As the moisture driesfrom the sample 19, the arm 27 moves toward a vertical position and this movement is so transmitted to the contact 114 that the contacts 110 and 111 are alternately engaged. This results in the periodic energizatiou of the winding 128 with the attendant results hereiiibefoie described.

In Fig. 6 of the accompanying drawings there is diagrammatically illustrated a comthe variable scale gradustions.

pressed-air equipment for carrying out my present invention. c This equipment comrises an automatic regulator 146, operated y compressed air, and controlled by the weight of the sample of material (19) being dried, the initial moisture content of which is known, but the size of the sample being capable of variation within reasonable limits. The automatic regulator functions in such a way as to maintain at all times in an air line 147 a pressure that;V corresponds uantitatively to t e per cent of moisture in t e sample 19. This variable air pressure in the line 147 is then used to set the valves controlling the temperature and humidity within the kiln.

the contacts 110 and 111 bring The regulator 146 is o erated' by a scale beam 21', balanced on a-mie edge 148 fitting in a bearing fixed `on a supporting frame 149, this knife edge being near one end of the beam. The beam is counterweighted to bala'nee with all attachments iu place, The sample 1i) is hung or supported by a suitable holder swinging from a knife edge support 150 on the long end of the beam. 'lhe support 150 is movable along the length oli' the beam as a result of engagement with a threaded rod` 151 mounted in suitablebearingson and parallel to the beam. (ln the opposite side of the main ulcrum the rod 151 is threaded in the opposite direction and a munten weight 152 is moved along thisend of the beam as a result of its threaded engagement with the rod. The ratio of the pitches ot' the two threads on the opposite ends of the rod 151 are in inverse proportion to the ratio of the weight of the moving support 150 and suspended holder to that of the moving counter-weight 152, since this will keep the beam always in balance no matter what the position of the holder when unloaded. Hence, the sample is at all times the only thing throwing the beam out of balance. The rod 151 can be turned by means of a knurled nut 166 secured thereto.

The main beam has stops so that its maximum travel at the point furthest from the fulcrum is perhaps one-half inch to onefourth inch.

The weight of the sample is supported by a small short flexible rod 153, the upper end of which has a knife edge engagement with the long end of the beam 21 near the fulcrum. A round flat disk 154 and c0- operating rubber or metal diaphragm 155 close. the top of the air chamber of the regulator 146 and are operatively attached to the rod 153. 'l`he lower end of the rod 153 terminates in an adjust able cone fitting into and adapted to close a corresponding opening in the bottom of the regulator air chamber, thus constituting a needle release valve 15G, but seat and plug taper inwardly and not outwardly as is usual. The projected area of the top of this cone is small compared with that of the disk. y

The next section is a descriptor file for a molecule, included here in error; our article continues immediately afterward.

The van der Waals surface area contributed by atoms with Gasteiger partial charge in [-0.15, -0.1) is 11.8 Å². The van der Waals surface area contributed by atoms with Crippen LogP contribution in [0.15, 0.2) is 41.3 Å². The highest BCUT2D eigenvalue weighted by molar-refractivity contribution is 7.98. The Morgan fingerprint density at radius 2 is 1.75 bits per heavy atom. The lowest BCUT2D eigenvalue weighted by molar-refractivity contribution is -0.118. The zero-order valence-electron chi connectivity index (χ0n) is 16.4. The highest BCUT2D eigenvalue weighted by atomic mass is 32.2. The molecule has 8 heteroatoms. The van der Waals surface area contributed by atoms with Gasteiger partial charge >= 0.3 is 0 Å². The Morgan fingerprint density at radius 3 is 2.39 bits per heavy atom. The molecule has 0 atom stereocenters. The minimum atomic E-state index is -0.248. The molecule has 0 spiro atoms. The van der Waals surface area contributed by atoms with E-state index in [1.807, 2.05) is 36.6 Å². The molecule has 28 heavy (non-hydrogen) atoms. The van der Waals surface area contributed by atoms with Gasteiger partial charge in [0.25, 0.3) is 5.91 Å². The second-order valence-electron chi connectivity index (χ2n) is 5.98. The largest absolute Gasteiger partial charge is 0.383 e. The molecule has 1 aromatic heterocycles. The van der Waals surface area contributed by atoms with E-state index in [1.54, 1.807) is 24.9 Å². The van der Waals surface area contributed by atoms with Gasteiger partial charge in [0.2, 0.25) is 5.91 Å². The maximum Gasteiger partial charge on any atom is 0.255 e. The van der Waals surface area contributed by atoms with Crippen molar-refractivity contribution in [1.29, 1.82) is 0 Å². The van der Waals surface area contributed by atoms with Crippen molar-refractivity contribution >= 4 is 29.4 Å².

Compressed air is supplied to the air chamber of the regulator 146 from any suitable source. In Big. 6, I have illustrated a compressed-air storage tank 157 adapted to deliver compressed air to the line 147. 'lhe compressed air is supplied to the regulator in such volume that at the lowest pressure in the air chamber all of the air supplied can escape through the needle valve 156 if open all the time. Since air is entering the regulator all the time, the pressure in the air chamber will rise until the pressure on the bottom of the disk in ex-` cess of that on the needle valve overcomes the weight of the sam le, and the beam will lift. But this will open the needle valve and lower the pressure. However, now the beam will immediately fall and close the valve and thus maintain the pressure. Actually, the needle valve will open just enough to allow the air to escape at such a rate as to kee the pressure just. suttieient tol 'balance t e weight of -the sample, thus maintaining the beam always in balance.

One might balance the beam by means of a needle valve Haring outward in place of the disk and rubber diaphragm, but such an arrangement is not particularly sensitive because the effective. area varies with the amount of opening. It is well-known that a safety-valve, once o en, will not seat -until the pressure has fal en quite a little below that needed to open it.

For any articular point of suspension of the samp e on the beam, the air pressure necessary to balance the beam is proportional to the weight of the sample. If for a specific sample containing 50% moisture, wet basis, the corresponding air pressure is say 20 pounds, then when this sam le is bone dry, it will weigh half as muci and the air pressure will be say 10 ounds. The air pressure gauge 167 is prefera ly calibrated to read directly in percent moisture, with the zero reading at say 1() ounds pressure. If now a new sample of ifterent size, but still containing 50% moisture, wet basis, be put on the scale beam, one can adjust the pressure to the proper point, corresponding to say 20 pounds air pressure, by moving the knife edge on which thesample swings in or out on the beam, as the ease requires. lVhen the sample is dry, the ressure will have fallen to 10 pounds, am intermediate moisture contents will be accompanied by corresponding proportionate differences in air pressure.

In operating this control equipment, the sample is first mounted on the scale beam and the air turned on to the regulator. The sample is moved in or out along the beam by means of the adjusting rod 151 until the pressure gauge 167 shows the moisture content which the sample is known to contain as determined by previous test, making certain that the air is escaping properly from the needle valve. From now on the position of the indicating pointer of the (pressure gauge will at all times correspon to and indicate the moisture content of the sample at any particular time in question. Hence in each particular case, only one adjustment is necessary, for variation, both in size of sample and in initial moisture content.